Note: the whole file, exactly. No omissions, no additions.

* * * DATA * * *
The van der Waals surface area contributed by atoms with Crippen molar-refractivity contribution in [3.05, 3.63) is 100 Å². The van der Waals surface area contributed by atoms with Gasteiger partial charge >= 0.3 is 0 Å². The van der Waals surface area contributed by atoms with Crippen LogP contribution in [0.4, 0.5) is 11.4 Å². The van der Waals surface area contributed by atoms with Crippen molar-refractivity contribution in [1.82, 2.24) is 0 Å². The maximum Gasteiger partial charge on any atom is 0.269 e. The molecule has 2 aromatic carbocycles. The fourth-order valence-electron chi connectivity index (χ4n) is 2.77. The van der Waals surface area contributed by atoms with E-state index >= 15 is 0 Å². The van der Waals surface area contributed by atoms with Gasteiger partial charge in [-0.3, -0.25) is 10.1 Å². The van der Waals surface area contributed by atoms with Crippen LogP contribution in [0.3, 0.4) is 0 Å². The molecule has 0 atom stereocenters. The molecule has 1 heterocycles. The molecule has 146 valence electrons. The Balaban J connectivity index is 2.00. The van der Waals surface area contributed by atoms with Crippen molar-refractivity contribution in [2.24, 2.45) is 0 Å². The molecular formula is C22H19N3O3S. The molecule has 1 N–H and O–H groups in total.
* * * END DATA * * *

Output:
The van der Waals surface area contributed by atoms with Crippen molar-refractivity contribution in [3.05, 3.63) is 100 Å². The van der Waals surface area contributed by atoms with Gasteiger partial charge >= 0.3 is 0 Å². The van der Waals surface area contributed by atoms with Crippen LogP contribution in [0.4, 0.5) is 11.4 Å². The van der Waals surface area contributed by atoms with Crippen molar-refractivity contribution in [1.82, 2.24) is 0 Å². The maximum Gasteiger partial charge on any atom is 0.269 e. The molecule has 2 aromatic carbocycles. The fourth-order valence-electron chi connectivity index (χ4n) is 2.77. The van der Waals surface area contributed by atoms with E-state index >= 15 is 0 Å². The van der Waals surface area contributed by atoms with Gasteiger partial charge in [-0.3, -0.25) is 10.1 Å². The van der Waals surface area contributed by atoms with Crippen LogP contribution in [0.3, 0.4) is 0 Å². The molecule has 0 atom stereocenters. The molecule has 1 heterocycles. The molecule has 146 valence electrons. The Balaban J connectivity index is 2.00. The van der Waals surface area contributed by atoms with Crippen molar-refractivity contribution in [2.24, 2.45) is 0 Å². The molecular formula is C22H19N3O3S. The molecule has 1 N–H and O–H groups in total.